Effects of endocannabinoids on discharge of baroreceptive NTS neurons.

Abstract

Previously, we have shown that microinjection of endocannabinoids (ECBs) into the nucleus tractus solitarius (NTS) can modulate baroreflex control of blood pressure (BP), prolonging pressor-induced inhibition of renal sympathetic nerve activity. This suggests that ECBs can modulate excitability of baroreceptive neurons in the NTS. Studies by others have shown that neural cannabinoid (CB1) receptors are present on fibers in the NTS, suggesting that some presynaptic modulation of transmitter release could occur in this region which receives direct afferent projections from arterial baroreceptors and cardiac mechanoreceptors. This study, therefore, was performed to determine the effects of ECBs on NTS baroreceptive neuronal discharge. Picoinjection of the ECB anandamide (AEA) was found to significantly increase discharge of baroreceptive neurons (20 of 23). Picoinjection of the ECB uptake inhibitor, AM404, which enhances endogenous ECB activity, also significantly increased discharge of baroreceptive neurons (8 of 10 neurons). To determine if effects of ECBs involved a GABAA mechanism, the neuronal responses to AEA and AM404 were tested after prior blockade of postsynaptic GABAA receptors by bicuculline (BIC) or SR 95531 hydrobromide (gabazine--SR 95531), which would eliminate any effects due to modulation of GABA input. The increase in neuronal discharge to both AEA and AM404 was significantly attenuated following BIC or SR 95531, which alone significantly increased discharge of baroreceptive neurons tested. These results support the hypothesis that ECBs enhance baroreflex function through increases in NTS baroreceptive neuronal activity, due in part to modulation of GABAergic inhibitory effects at the neuronal level.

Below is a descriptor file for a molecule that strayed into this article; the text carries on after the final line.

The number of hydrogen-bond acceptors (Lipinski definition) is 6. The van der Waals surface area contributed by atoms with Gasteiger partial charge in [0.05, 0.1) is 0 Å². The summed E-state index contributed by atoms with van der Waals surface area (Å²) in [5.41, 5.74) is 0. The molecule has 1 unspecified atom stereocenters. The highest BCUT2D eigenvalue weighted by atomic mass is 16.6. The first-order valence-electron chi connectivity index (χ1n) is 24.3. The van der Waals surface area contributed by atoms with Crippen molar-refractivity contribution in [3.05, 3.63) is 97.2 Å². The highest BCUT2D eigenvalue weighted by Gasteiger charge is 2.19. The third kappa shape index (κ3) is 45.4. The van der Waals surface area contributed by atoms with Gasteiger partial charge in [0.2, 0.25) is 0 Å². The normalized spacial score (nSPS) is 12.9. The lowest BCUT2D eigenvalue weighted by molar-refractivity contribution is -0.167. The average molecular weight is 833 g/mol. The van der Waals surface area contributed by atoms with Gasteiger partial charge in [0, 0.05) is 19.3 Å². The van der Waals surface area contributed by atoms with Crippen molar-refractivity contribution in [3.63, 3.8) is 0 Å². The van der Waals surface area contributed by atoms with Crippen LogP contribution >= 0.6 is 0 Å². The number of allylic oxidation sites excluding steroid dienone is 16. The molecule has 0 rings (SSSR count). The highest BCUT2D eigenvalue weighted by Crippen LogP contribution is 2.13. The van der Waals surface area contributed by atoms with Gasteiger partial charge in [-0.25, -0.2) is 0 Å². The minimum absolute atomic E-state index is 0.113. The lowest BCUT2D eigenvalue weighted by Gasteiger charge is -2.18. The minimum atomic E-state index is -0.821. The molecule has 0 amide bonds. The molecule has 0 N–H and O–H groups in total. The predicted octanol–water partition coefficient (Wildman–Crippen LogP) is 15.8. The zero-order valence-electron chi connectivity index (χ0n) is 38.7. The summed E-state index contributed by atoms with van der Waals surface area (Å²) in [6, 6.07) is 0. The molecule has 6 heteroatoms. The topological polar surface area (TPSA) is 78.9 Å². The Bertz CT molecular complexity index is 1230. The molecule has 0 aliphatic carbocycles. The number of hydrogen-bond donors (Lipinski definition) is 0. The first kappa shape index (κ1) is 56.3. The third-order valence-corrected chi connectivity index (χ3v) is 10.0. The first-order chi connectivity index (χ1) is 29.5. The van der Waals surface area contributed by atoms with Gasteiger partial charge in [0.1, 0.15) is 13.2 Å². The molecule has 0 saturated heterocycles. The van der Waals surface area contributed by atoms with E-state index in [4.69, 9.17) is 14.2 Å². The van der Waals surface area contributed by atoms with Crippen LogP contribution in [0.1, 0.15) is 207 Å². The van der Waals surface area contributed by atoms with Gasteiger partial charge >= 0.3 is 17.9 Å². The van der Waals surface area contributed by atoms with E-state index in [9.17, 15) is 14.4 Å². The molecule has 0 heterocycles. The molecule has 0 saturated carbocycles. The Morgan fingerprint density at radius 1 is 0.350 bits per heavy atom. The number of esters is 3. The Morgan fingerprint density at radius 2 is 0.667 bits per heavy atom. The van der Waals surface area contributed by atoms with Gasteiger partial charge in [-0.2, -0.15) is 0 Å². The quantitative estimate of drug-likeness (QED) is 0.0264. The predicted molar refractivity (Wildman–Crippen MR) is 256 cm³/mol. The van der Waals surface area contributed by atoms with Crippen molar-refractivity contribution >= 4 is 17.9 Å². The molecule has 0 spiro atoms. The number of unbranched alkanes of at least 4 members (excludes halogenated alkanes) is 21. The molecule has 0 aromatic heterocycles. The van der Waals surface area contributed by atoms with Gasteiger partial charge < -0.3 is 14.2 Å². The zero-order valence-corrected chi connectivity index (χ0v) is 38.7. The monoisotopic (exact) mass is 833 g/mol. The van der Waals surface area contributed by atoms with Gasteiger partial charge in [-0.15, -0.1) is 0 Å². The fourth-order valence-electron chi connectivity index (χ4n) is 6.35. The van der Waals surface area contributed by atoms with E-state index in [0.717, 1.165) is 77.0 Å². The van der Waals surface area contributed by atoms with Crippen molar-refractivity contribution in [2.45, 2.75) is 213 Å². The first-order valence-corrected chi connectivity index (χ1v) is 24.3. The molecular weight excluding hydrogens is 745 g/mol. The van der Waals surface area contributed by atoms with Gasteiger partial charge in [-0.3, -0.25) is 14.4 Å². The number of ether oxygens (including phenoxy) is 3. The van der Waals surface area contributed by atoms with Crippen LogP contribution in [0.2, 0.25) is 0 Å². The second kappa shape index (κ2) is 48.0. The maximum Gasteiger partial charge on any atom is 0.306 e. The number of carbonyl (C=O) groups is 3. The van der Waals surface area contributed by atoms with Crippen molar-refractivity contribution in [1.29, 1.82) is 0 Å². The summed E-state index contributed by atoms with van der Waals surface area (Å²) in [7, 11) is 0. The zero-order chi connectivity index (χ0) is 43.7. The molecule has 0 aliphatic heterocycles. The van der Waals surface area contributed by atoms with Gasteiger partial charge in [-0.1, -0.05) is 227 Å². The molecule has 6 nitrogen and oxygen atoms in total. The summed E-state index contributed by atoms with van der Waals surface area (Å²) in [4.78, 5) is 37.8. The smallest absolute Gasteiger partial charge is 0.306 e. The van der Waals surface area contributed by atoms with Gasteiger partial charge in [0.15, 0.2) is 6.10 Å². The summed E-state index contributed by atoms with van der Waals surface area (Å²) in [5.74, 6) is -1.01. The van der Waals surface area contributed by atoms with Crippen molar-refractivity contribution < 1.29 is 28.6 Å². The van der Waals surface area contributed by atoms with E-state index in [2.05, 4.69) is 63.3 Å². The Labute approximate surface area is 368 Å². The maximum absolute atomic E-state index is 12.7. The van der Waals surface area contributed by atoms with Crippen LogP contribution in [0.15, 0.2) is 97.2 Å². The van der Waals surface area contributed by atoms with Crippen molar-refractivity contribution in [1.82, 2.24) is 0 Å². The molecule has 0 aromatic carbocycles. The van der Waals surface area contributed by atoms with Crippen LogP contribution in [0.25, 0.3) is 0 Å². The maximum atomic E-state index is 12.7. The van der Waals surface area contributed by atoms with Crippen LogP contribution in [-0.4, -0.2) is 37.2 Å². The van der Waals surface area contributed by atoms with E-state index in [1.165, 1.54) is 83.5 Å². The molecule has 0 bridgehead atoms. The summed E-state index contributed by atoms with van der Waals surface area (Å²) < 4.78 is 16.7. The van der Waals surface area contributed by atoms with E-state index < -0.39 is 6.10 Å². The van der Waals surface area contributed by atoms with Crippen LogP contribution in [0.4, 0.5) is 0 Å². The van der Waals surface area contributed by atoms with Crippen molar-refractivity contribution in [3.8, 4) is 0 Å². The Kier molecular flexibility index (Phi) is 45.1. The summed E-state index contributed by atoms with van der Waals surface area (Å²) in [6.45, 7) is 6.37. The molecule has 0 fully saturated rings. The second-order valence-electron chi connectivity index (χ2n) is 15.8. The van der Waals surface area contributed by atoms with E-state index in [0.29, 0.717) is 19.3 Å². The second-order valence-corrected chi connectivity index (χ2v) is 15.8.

Cite this paper

@article{Seagard2005EffectsOE, title={Effects of endocannabinoids on discharge of baroreceptive NTS neurons.}, author={Jeanne L Seagard and Francis A Hopp and Cecilia J. Hillard and Caron Dean}, journal={Neuroscience letters}, year={2005}, volume={381 3}, pages={334-9} }